Today we will guide you through the VirtualBox installation. The reasons for choosing Sun’s solution over Microsoft’s is simple, it works. I tried Virtual PC 2007 first, and there are other guides out there with command line parameters to add to your Linux install to make it work. I tried their solutions which just raised other problems, then I tried VirtualBox. It installed correctly, the first time, with little to no specialized knowledge of Linux. Read on to see just how easy Sun has made it…



Installing VirtualBox is simple. The first step, of course, is to go get it, click here for the download page. Once you’ve got it downloaded simply run the file, choose a destination location and off you go! It’s a fast, simple installation.

Once you’ve got that taken care of you’re presented with this screen:

From here the process is fairly straightforward, at least to get started. Click on the “New” button, represented by the blue gear. This will bring up the “Create New Virtual Machine” Wizard. When that wizard starts you are presented first with a brief welcome page, simply click next and it will take you to the Virtual Machine (VM) and Operating System (OS) Type screen. For this article we will be working with Ubuntu 9.04, which is Ubuntu’s latest release. It’s free and you can get it here. They offer Desktop, Server, and Netbook editions.

On the next screen you need to set the amount of RAM that will be available to your Guest Operating System (Linux). Check to see how much memory your Host Operating System (Windows) uses, do a little math and figure out how much you can get away with using. If you’re going to be running a lot of programs, or F@H for instance, make sure you allocate AT LEAST 512MB of RAM. I prefer a little headroom, so I’ll set mine at 768MB.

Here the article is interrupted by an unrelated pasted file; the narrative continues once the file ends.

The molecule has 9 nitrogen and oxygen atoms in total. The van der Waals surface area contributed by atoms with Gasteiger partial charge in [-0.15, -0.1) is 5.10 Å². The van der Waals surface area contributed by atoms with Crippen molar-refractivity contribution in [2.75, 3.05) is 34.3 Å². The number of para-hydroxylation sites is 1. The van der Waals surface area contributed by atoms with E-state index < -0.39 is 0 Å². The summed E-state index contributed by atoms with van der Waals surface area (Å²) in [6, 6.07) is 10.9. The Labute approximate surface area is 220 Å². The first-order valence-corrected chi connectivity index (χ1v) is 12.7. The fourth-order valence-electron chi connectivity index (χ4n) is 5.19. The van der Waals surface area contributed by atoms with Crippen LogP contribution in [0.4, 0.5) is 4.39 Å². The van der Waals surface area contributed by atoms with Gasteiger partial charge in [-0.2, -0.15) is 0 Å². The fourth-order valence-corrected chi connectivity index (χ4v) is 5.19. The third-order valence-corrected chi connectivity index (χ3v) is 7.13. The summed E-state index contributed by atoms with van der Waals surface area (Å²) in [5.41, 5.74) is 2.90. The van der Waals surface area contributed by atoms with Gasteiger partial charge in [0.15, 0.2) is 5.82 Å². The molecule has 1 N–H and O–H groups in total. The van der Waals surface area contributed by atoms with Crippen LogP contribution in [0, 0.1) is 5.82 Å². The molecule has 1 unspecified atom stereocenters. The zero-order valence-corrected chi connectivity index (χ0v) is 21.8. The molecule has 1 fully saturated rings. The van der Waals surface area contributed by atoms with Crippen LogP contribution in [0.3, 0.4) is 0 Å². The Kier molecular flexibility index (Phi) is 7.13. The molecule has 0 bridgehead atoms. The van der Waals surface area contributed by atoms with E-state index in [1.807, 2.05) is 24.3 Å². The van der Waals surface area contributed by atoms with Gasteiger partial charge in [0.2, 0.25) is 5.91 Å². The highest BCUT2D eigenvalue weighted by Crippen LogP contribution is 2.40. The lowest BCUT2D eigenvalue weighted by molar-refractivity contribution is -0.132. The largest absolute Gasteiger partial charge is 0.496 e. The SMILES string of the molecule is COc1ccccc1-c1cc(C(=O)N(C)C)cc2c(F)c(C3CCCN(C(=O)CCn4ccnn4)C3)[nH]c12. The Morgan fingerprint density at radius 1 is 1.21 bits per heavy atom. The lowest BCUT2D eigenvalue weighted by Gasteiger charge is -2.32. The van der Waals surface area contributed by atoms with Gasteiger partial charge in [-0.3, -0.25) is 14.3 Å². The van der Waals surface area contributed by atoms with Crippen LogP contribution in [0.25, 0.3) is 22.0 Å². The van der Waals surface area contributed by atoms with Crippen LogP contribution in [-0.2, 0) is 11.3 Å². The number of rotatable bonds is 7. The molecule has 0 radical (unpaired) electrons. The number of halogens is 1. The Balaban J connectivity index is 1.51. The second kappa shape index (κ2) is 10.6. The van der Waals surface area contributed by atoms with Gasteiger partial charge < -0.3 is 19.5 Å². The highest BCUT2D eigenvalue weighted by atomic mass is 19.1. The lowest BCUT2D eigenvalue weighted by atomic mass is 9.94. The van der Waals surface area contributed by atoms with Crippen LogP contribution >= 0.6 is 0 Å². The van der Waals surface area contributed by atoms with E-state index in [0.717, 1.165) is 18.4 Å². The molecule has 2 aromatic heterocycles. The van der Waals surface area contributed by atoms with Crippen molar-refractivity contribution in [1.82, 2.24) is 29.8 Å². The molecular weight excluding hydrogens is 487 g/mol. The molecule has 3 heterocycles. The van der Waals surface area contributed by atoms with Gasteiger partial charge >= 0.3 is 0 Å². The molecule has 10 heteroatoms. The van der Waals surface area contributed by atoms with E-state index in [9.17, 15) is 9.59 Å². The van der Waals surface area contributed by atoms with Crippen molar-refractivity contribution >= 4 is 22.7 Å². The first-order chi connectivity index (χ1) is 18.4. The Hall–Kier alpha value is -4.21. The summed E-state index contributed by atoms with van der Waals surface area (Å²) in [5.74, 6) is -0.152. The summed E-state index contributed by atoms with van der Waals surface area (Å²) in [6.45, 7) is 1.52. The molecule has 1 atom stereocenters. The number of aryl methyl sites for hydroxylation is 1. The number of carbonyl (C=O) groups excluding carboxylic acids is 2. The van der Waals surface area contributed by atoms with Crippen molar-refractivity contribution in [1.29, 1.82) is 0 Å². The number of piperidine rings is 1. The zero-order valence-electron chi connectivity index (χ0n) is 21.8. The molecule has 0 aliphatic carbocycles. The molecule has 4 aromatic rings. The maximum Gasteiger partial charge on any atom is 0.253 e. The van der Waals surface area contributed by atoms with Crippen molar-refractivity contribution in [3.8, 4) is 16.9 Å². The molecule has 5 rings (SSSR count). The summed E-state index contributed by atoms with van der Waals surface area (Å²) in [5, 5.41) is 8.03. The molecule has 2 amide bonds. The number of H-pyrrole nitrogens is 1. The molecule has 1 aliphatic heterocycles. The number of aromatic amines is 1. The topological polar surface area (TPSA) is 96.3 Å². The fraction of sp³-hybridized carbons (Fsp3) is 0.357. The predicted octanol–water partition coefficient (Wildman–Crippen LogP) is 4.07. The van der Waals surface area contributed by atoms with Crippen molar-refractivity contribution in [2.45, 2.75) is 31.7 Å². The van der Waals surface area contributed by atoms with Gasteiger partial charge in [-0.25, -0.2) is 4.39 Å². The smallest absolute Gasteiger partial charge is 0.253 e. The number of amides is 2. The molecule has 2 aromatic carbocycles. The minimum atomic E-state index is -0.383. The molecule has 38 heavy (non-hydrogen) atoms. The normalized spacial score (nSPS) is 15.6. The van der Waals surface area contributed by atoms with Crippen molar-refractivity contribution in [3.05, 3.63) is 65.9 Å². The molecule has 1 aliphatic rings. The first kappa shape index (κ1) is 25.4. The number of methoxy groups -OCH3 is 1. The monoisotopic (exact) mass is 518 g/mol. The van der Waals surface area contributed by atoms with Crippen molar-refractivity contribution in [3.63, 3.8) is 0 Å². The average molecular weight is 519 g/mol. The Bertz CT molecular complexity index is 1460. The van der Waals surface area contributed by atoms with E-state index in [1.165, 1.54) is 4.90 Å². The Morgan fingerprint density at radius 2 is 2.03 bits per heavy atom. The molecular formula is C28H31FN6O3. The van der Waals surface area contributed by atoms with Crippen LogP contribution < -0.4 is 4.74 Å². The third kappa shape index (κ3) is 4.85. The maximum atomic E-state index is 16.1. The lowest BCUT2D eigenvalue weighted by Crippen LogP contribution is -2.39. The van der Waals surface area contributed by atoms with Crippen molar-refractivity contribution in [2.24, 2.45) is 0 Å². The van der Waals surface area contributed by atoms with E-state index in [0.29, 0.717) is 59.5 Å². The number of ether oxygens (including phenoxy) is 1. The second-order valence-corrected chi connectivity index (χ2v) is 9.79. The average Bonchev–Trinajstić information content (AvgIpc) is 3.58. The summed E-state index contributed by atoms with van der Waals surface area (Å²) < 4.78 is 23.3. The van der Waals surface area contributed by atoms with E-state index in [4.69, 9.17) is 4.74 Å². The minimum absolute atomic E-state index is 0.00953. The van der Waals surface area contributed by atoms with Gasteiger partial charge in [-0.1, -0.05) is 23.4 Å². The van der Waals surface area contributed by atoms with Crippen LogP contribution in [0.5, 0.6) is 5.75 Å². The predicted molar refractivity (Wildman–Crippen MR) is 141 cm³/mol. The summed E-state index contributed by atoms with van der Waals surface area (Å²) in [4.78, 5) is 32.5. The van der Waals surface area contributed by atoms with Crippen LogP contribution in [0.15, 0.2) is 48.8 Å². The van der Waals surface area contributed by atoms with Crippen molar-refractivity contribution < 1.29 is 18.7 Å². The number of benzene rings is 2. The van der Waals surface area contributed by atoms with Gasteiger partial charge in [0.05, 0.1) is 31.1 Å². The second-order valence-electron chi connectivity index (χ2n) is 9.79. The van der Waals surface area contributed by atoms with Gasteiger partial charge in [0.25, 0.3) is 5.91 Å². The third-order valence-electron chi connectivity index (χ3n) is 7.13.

Next comes the HDD setup. This is the great thing about Virtual Machines, rather than partition your drive and destroy data, it will create a file the size of your Virtual Hard Disk and simply write to and from that “drive.” On the next screen, select “Create new hard disk” and make sure you check the “Primary Master” box then click next.

The next screen is just an intro to the next wizard, the “Create New Virtual Disk” wizard. Click next.

Here you have a choice. Fixed-size is just that, and they do a pretty good job of explaining it. The “dynamically expanding storage” is an interesting feature, you can set a disk to the size you need just for the install and as your Guest OS grows the file that it creates as the Virtual Drive will grow with it (up to a certain size, which you set). For this tutorial we’ll stick with the Fixed-size storage, adding as few variable as possible into the mix.

Next you set a location for your Virtual Drive on your physical disk. Just click the browse button and away you go. You can set it on an external HDD, USB thumb drive, or in my case a 900GB partition. After that set the size of your Virtual Disk (20GB is more than big enough for a Ubuntu install) and click next.

Check over your options on the summary page one last time, click finish and you’re all done with the disk setup. After you click finish the program will setup the file which could take a while, depending on the size that you set your Virtual Drive to. It will format the file so that your Guest OS will see it as an actual HDD partition.

Once VirtualBox is done setting everything up you’re presented with a summary page. Review everything one more time, click finish.

Now that the wizard is all finished, you’re presented with the overview below. Let’s cover a few things and then get started with the installation. You have the option now to set the amount of video memory your Guest OS will use, up to 128MB. Your CD/DVD-ROM can be mounted for use by the OS, or you can create a virtual drive so that it can use .iso files as CD/DVD disks. Don’t worry about the network settings, it is configured to use your Host network and pass it through to the Guest OS so your internet will work on the first boot. Set some shared folders if you like, to allow you to pass files between your Host and Guest OS’s.

Now click the green start arrow and let’s get to installing!


 After you click start you’re presented with another wizard. This one is convenient because unlike modifying a BIOS it’s quite straightforward. For our purposes select “CD/DVD-ROM Device” and then either “Host Drive” and the path to your physical optical drive, or “Image File”. Click next.


If you chose to install from an image file, as I did, you’re presented with the Images screen, simply click add, browse to your image file and it will populate in the box, click select at the bottom of the screen to boot from that image.